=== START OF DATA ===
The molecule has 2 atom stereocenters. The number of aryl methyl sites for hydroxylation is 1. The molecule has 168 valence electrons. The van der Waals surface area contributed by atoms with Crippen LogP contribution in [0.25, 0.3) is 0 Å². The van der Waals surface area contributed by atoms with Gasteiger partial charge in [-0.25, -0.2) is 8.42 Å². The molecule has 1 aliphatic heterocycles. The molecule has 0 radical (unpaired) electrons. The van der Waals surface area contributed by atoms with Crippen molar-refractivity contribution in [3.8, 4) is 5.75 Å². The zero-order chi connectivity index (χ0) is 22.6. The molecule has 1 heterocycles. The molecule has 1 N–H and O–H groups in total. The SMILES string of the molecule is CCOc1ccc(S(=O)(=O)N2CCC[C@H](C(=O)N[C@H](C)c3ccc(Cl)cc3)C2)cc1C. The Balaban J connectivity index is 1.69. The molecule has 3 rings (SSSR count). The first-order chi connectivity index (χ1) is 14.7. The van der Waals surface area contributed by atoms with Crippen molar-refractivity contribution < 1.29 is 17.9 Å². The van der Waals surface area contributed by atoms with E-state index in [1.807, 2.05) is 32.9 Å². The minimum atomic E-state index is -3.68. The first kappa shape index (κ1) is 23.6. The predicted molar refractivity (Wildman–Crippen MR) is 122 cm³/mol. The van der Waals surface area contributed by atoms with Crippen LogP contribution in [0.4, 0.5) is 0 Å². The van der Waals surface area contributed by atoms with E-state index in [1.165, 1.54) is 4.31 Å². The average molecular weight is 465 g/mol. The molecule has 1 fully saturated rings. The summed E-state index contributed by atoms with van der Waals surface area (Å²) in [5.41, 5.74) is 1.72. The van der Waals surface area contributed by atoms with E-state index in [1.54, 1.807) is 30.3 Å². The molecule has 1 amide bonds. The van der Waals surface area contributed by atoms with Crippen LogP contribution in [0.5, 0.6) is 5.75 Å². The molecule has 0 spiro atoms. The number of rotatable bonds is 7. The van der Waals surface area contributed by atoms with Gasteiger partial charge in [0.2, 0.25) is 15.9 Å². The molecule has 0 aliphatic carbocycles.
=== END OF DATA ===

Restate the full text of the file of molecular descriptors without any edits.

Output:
The molecule has 2 atom stereocenters. The number of aryl methyl sites for hydroxylation is 1. The molecule has 168 valence electrons. The van der Waals surface area contributed by atoms with Crippen LogP contribution in [0.25, 0.3) is 0 Å². The van der Waals surface area contributed by atoms with Gasteiger partial charge in [-0.25, -0.2) is 8.42 Å². The molecule has 1 aliphatic heterocycles. The molecule has 0 radical (unpaired) electrons. The van der Waals surface area contributed by atoms with Crippen molar-refractivity contribution in [3.8, 4) is 5.75 Å². The zero-order chi connectivity index (χ0) is 22.6. The molecule has 1 heterocycles. The molecule has 1 N–H and O–H groups in total. The SMILES string of the molecule is CCOc1ccc(S(=O)(=O)N2CCC[C@H](C(=O)N[C@H](C)c3ccc(Cl)cc3)C2)cc1C. The Balaban J connectivity index is 1.69. The molecule has 3 rings (SSSR count). The first-order chi connectivity index (χ1) is 14.7. The van der Waals surface area contributed by atoms with Crippen molar-refractivity contribution < 1.29 is 17.9 Å². The van der Waals surface area contributed by atoms with E-state index in [1.807, 2.05) is 32.9 Å². The minimum atomic E-state index is -3.68. The first kappa shape index (κ1) is 23.6. The predicted molar refractivity (Wildman–Crippen MR) is 122 cm³/mol. The van der Waals surface area contributed by atoms with Crippen LogP contribution in [0.4, 0.5) is 0 Å². The van der Waals surface area contributed by atoms with E-state index in [1.165, 1.54) is 4.31 Å². The average molecular weight is 465 g/mol. The molecule has 1 fully saturated rings. The summed E-state index contributed by atoms with van der Waals surface area (Å²) in [5.41, 5.74) is 1.72. The van der Waals surface area contributed by atoms with E-state index in [1.54, 1.807) is 30.3 Å². The molecule has 1 amide bonds. The van der Waals surface area contributed by atoms with Crippen LogP contribution in [0.5, 0.6) is 5.75 Å². The molecule has 0 spiro atoms. The number of rotatable bonds is 7. The van der Waals surface area contributed by atoms with Gasteiger partial charge in [0.2, 0.25) is 15.9 Å². The molecule has 0 aliphatic carbocycles.